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New Zealand House's 'intrusion' on London

A view over London’s Trafalgar Square, with Nelson’s Column in the foreground and New Zealand House under construction at rear, 1962. Photo/Getty.

Our architectural “intrusion” in London has come to be lauded as a modernist landmark.

New Zealand House, London, home of our High Commission, is a building that looms large in the national consciousness – especially if you did your OE in the years after it was opened in 1963 and gave the rellies “New Zealand House, London” as the address where they could send mail for you to collect. (The street address is actually 80 Haymarket and the building is officially in the City of Westminster.)

It was controversial from the start. Its 19 storeys made it a veritable skyscraper in a neighbourhood of low-slung classical gems in one of the smartest parts of London. This example of a colonial in-your-face irritated many locals, although 20 years after it opened the building received a heritage Grade II listing as an example of post-war modernist architecture.

You can’t blame us entirely, though; the building was not designed, as it certainly would have been in subsequent years, by a New Zealand architect. Instead, the Scottish firm of Robert Matthew, Johnson Marshall & Partners got the job.

New Zealand got a lease from the land’s local owners, the Crown Estate, set to expire in 2048, but in 2009 it was learnt the cost of a necessary upgrade would be around $150 million. Did we want to pay that much for such an assertive symbol of our Commonwealth status? And did we really need all that space in one of the most expensive parts of London? The possibility of disposing of it, even in part, was raised.

That matter appears not to have been settled. The Ministry of Foreign Affairs and Trade (MFAT) was somewhat terse on the exact status of our real estate as it stands, commenting by email: “Discussion with the Crown Estate about the future of the property is ongoing. It is expected that New Zealand agencies will continue to occupy New Zealand House for the foreseeable future.”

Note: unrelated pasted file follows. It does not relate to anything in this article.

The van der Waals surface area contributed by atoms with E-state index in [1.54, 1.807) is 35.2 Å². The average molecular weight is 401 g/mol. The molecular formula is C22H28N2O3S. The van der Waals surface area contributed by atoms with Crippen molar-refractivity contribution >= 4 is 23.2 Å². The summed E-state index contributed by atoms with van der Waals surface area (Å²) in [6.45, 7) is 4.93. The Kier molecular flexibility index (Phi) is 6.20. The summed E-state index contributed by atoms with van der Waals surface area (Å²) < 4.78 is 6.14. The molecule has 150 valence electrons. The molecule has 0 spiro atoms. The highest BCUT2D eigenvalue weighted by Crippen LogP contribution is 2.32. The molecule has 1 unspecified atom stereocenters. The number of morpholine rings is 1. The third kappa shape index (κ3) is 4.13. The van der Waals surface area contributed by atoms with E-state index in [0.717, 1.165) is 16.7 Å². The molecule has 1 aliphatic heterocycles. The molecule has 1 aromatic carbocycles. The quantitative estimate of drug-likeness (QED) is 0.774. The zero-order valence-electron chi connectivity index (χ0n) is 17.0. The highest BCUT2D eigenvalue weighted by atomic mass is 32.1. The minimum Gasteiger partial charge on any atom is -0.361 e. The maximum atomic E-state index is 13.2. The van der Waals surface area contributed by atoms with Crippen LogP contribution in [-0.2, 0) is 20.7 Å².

MFAT’s website explains, “New Zealand House today is the base for New Zealand government agencies, including the Ministry of Foreign Affairs and Trade, New Zealand Defence Force, Department of Internal Affairs, Immigration New Zealand, Tourism New Zealand and New Zealand Trade and Enterprise.” Also, “There are a number of private businesses which operate out of New Zealand House but are not affiliated with New Zealand.”

New Zealand House from the street. Photo/Getty.

MFAT could confirm, however, that Inia Te Wiata’s 15.5m, two-tonne carved pou, installed in 1972, survived a campaign by his widow Beryl Te Wiata to have it repatriated. Other large-scale artworks have made it back: a giant piece by John Drawbridge, “New Zealand House Mural”, 1963, is no longer on display in London. Following renovations, there was no room for the 12m, semi-abstract representation of local light and landscape. It has made like a godwit and come home, where it is on display in Victoria University’s Maclaurin Building.

Love the building or hate it, you’ll have plenty of company on either side. According to Modern Architecture in Europe by Dennis J. De Witt and Elizabeth R. De Witt: “New Zealand House is an ascetic, crystalline intrusion into a reasonably homogenous Classical context.” It’s architecture writing, so it’s not entirely clear from the context of that sentence whether this is a good or bad thing.

Harriet Atkinson, writing on the website of architecture enthusiasts The Twentieth Century Society, has no doubt: “New Zealand House is London’s most distinguished 1960s office block… it is an important landmark, set between the Nash terraces of Pall Mall and the Victorian theatres of Haymarket.”

But don’t take her word for it. For the time being at least, and possibly up to 2048, you can pop along and see for yourself when you’re in London.

This article was first published in the July 2019 issue of North & South.

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